I read a lot of short story collections and once in a while I come across one that does more than dazzle on the technical level, does more than introduce me to foreign lands, does more than show me a different side of humanity. Once in a while I come across a collection, such as this one, Kyle Minor’s “In the Devil’s Territory,” that does all those things and at the same time, reaches in and holds my heart all the way through, sometimes giving it a pinch or a jab, and other times stretching it, stretching, until I fear the very flesh of it might rip, then massaging it gently back to …to…well to a state of calm, but most definitely changed.
What struck me most about the six stories in this collection is that all of them have redemption at their core without being obvious about it. Minor’s characters stumble into or upon grace through the ordinary, such as with the first harrowing story of a man on the verge of possibly losing his pregnant wife and his child, and through all of this drama his understanding of his own mother’s pain, both literal and metaphorical stands out. Ironically, it is in the quiet moment in the end of the story between three generations of men that the reader can find a seed of grace.
“A Day Meant to do Less” is as rich as a novel. It begins with a man left with the troubling task of undressing his mother and takes us through the journey that was the woman’s life. In the end, the reader understands that is the secrets we refuse to reveal that are our eventual undoing.
Minor shows us the many faces of love in his story “A Love Story,” and how lives are affected when people attempt to squeeze such an abstraction into neat boxes.
In “Goodbye Hills, Hello Night,” we see how for a young man out with his friends a night can start innocent enough and end up with a murder. And to that young man the murder might have appeared inevitable but upon further inspection he knows there was opportunity for prevention all along and how then does he live with that? He’ll live with it through the generosity of his father. It is this quiet, understated scene at the end of the story that best underscores Minor’s success in delivering uncontrived redemption.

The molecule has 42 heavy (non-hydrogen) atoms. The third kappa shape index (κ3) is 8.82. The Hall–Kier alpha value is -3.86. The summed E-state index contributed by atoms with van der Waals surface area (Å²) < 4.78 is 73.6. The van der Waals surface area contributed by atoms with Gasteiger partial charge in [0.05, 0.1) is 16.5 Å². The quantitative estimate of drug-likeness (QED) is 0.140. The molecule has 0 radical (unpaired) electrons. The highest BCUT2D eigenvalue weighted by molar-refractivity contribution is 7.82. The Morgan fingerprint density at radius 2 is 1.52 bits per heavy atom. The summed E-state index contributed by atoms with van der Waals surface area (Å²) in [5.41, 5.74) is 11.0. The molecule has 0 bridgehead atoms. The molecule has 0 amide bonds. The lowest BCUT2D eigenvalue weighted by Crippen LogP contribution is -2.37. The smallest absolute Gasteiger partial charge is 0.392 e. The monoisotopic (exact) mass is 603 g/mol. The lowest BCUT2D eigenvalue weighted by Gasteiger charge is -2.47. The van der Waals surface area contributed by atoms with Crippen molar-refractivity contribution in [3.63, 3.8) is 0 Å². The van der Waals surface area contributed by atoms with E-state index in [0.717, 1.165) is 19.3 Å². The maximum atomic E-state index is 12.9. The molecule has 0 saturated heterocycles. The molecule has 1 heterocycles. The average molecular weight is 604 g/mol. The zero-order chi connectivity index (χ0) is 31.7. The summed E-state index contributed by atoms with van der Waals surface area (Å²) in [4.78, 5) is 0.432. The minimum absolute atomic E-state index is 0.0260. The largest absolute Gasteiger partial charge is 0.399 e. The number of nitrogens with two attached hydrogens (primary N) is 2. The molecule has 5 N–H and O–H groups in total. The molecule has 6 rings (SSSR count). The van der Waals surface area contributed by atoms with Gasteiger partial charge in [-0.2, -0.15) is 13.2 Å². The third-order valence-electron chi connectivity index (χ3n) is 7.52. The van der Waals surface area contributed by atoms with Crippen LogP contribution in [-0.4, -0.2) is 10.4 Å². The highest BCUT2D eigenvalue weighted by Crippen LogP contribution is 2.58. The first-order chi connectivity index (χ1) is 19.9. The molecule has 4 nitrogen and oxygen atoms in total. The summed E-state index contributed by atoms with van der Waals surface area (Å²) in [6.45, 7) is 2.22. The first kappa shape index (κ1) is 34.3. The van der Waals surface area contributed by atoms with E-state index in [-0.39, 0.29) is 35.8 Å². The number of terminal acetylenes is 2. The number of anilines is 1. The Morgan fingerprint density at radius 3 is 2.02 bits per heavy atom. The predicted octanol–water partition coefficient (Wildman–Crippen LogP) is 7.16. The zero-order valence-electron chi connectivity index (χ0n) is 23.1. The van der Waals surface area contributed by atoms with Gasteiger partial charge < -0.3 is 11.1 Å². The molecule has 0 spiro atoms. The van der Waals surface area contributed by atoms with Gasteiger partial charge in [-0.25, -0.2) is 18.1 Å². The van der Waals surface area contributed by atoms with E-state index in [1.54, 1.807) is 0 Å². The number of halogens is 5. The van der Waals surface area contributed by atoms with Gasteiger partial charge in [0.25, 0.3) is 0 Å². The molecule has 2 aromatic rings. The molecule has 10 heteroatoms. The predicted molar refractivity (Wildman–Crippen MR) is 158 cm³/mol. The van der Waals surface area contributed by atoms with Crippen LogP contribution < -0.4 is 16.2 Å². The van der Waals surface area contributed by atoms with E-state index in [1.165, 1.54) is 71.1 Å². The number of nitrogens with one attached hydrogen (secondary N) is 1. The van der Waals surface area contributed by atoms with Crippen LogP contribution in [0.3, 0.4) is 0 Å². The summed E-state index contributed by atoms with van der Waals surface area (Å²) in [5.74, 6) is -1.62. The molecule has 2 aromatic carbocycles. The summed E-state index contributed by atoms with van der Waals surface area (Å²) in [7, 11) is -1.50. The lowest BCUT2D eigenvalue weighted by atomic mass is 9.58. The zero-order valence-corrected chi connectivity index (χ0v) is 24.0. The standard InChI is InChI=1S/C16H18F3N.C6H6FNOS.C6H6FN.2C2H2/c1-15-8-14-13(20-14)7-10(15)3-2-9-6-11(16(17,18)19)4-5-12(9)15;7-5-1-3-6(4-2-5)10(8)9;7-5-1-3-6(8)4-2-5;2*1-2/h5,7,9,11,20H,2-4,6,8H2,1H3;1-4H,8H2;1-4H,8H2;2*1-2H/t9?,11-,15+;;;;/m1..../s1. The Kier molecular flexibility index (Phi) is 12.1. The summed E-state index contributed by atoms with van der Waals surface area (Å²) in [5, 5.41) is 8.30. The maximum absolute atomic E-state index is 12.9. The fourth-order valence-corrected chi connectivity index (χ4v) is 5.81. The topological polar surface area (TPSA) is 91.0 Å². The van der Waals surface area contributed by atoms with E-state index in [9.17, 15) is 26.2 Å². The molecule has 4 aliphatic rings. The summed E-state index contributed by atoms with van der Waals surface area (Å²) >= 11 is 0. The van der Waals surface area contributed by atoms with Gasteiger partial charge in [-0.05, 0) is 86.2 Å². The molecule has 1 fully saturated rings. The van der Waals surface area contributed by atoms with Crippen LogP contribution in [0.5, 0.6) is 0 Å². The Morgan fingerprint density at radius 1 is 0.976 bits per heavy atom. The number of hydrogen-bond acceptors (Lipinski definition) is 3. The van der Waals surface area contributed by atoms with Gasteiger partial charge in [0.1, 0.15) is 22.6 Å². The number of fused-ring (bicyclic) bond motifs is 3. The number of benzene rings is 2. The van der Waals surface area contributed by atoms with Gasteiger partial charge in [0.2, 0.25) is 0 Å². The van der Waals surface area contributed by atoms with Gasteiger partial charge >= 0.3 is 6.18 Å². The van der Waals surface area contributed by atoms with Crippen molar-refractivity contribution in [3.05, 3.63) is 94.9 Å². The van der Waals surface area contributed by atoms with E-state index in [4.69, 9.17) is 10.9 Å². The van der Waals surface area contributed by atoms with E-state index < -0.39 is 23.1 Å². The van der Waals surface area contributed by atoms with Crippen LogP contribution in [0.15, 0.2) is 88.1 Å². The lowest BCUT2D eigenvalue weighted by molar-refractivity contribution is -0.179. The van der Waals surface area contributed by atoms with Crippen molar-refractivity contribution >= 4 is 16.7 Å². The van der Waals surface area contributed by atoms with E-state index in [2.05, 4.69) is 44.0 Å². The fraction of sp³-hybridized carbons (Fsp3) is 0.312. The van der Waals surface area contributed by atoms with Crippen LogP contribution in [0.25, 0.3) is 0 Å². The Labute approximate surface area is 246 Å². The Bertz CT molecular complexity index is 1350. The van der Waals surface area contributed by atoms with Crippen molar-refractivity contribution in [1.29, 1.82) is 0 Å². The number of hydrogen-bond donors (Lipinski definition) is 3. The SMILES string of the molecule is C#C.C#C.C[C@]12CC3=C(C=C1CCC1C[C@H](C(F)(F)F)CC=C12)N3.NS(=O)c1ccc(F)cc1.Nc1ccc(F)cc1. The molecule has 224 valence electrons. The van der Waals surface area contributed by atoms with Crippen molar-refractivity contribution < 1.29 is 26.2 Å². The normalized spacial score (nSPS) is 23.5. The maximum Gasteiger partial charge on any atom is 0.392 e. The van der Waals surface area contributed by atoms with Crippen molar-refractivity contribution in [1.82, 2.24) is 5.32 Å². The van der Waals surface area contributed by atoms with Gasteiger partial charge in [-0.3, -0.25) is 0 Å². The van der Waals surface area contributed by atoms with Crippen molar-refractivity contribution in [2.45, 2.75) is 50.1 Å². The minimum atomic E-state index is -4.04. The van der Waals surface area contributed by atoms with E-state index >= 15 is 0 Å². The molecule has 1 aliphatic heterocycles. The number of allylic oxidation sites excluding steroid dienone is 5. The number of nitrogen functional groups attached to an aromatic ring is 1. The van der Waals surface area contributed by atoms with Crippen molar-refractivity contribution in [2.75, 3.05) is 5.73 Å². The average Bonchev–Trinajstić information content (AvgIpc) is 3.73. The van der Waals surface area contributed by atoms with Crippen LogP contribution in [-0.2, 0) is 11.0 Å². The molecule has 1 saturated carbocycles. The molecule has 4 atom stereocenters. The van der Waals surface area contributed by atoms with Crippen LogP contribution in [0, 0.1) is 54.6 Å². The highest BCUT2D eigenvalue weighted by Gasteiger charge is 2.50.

In “The Navy Man” I think I fell in love a bit. For how could I resist such assured knowledge of the other? The reader is introduced to the fact that once again love is not something that can be shaped or channeled, but rather, like it or not, love often has a will of its own and we can stifle that will or we can flow with it.
And in the last story Minor tells us the story of several people whose pasts lead them along a path that merge unhappily in the end and without spoiling the story, I will point out the inspired genius of Minor’s last sentences: “Mistakes were made long ago. It is someone else’s fault. We can’t be held responsible, but we are very sorry.”
Sadly I'm leaving out comments regarding the many gems inside this collection, all the ways in which the sentences glitter, all the wisdom, all the loveliness, all the earth-shaking ugliness. But perhaps it's best for you to discover them on your own.
Yes. I think it is.
- Originally from Vermont, I now live in North Carolina. My work can be found in recent issues of REAL: Regarding Arts and Letters, The Jabberwock Review, The Emerson Review, Storyglossia, The MacGuffin, Confrontation, Passages North, SmokeLong Quarterly, elimae, wigleaf, and Pank, among others, and forthcoming from Gargoyle #57 and REAL: Regarding Arts and Letters. One of my stories has been translated into Farsi by Asadollah Amraee, and many others by Jalil Jafari, two of which have been published in the Iranian journal, Golestaneh Magazine. For two years I worked as an assistant editor for Narrative Magazine. Currently, I serve as a mentor for Dzanc's Creative Writing Sessions. I'm working on two novels and a short story collection. In May, I was awarded the Carol Houck Smith Contributor Scholarship for the 2011 Bread Loaf Writers' Conference.